Unetice culture

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Unetice culture
Central Europe Reinecke BA1.png
Geographical rangeEurope
PeriodEarly Bronze Age
Datesc. 2300 – c. 1600 BC[1]
Type siteÚnětice
Preceded byBell Beaker culture, Corded Ware culture
Followed byTumulus culture, Nordic Bronze Age, Mad'arovce culture, Trzciniec culture


The Únětice culture or Aunjetitz culture (Czech: Únětická kultura, German: Aunjetitzer Kultur, Polish: Kultura unietycka) is an archaeological culture at the start of the Central European Bronze Age, dated roughly to about 2300–1600 BC.[1] The eponymous site for this culture, the village of Únětice (Czech pronunciation: [ˈuːɲɛcɪtsɛ]), is located in the central Czech Republic, northwest of Prague. There are about 1,400 documented Únětice culture sites in the Czech Republic and Slovakia, 550 sites in Poland, and, in Germany, about 500 sites and loose finds locations.[2] The Únětice culture is also known from north-eastern Austria (in association with the so-called Böheimkirchen group), and from western Ukraine.

History of research[edit]

Nebra Sky Disk discovered in Saxony Anhalt, Germany, Early Bronze Age, 1800-1600 BC
Bronze swords buried with the Nebra Sky Disk, c.1600 BC.[3]

The Aunjetitzer/Únětice culture is named after a discovery by Czech surgeon and amateur archaeologist Čeněk Rýzner (1845–1923), who in 1879 found a cemetery in Bohemia of over 50 inhumations on Holý Vrch, the hill overlooking the village of Únětice. At about the same time, the first Úněticean burial ground was unearthed in Southern Moravia in Měnín by A. Rzehak. Following these initial discoveries and until the 1930s, many more sites, primarily cemeteries, were identified, including Němčice nad Hanou (1926), sites in vicinity of Prague, Polepy (1926–1927), and Šardičky (1927).

In Germany, a Princely Grave in Leubingen had already been excavated in 1877 by F. Klopfleisch; however, he incorrectly dated the monument to the Hallstatt during the Iron Age. In subsequent years, a main cluster of Úněticean sites in Central Germany were identified at Baalberge, Helmsdorf, Nienstedt, Körner, Leubingen, Halberstadt, Klein Quenstedt, Wernigerode, Blankenburg, and Quedlinburg. At the same time, Adlerberg and Straubing groups were defined in 1918 by Schumacher.

In Silesia, the first archaeologist associated with the discovery and identification of the Únětice culture was Hans Seger (1864–1943). Seger not only discovered several Úněticean sites and supervised pioneering excavations in locations in Silesia, now in Poland as Przecławice, but he also linked Bohemian European Bronze Age (EBA) materials with similar assemblages in Lower Silesia. In Greater Poland, the first excavations at royal Úněticean necropolis of Łęki Małe were undertaken by Józef Kostrzewski in 1931, but major archaeological discoveries at this site were made only years later in 1953 and 1955.[4] In 1935 Kostrzewski published the first data and findings of the Iwno culture, another Bronze Age culture contemporaneous with the Únětice EBA, from Western Poland. In 1960 Wanda Sarnowska (1911–1989) began excavations in Szczepankowice near Wrocław, southwest Poland, where a new group of barrows was unearthed. In 1969 she published a new monograph on the Únětice culture in which she cataloged, analysed, and described assemblages deriving from 373 known EBA Úněticean sites in Poland.[5][6]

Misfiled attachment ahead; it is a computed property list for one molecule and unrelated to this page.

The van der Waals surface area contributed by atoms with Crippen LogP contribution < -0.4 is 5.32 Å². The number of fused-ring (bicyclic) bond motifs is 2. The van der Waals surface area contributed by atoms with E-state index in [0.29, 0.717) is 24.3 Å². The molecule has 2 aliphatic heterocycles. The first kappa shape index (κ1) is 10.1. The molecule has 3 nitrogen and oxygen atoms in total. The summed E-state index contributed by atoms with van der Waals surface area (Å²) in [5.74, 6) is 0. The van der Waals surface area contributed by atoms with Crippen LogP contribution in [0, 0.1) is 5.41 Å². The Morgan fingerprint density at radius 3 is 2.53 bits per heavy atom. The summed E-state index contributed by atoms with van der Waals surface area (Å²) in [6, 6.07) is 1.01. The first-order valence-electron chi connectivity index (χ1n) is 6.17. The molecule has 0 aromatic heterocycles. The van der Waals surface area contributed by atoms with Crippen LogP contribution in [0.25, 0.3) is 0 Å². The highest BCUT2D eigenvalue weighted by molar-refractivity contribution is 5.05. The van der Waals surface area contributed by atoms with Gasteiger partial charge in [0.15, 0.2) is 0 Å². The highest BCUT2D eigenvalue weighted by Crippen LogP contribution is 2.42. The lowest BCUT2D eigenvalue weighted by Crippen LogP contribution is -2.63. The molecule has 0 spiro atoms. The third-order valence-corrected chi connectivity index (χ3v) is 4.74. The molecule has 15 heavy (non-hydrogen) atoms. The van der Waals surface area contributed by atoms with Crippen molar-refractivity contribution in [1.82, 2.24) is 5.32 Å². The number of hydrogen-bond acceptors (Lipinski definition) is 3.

The first unified chronological system (relative chronology) based on a typology of ceramics and metal artefacts for the Únětice culture in Bohemia was introduced by Moucha in 1963.[7] This chronological system consisting of six sub-phases was considered valid for the Bohemian groups of the Únětice culture, and later was adapted in Poland[8] and in Germany.[9]

Recently, the Únětice culture has been cited as a pan-European cultural phenomenon[10] whose influence covered large areas due to intensive exchange, with Únětice pottery and bronze artefacts found from Ireland to Scandinavia, the Italian Peninsula, and the Balkans.[11] As such, it is candidate for a community connecting a continuum of already scattered, late Indo-European languages, ancestral to the Italo-Celtic, Germanic, and perhaps Balto–Slavic groups, between which words were frequently exchanged, and a common lexicon, as well as regional isoglosses were shared.[12]: 845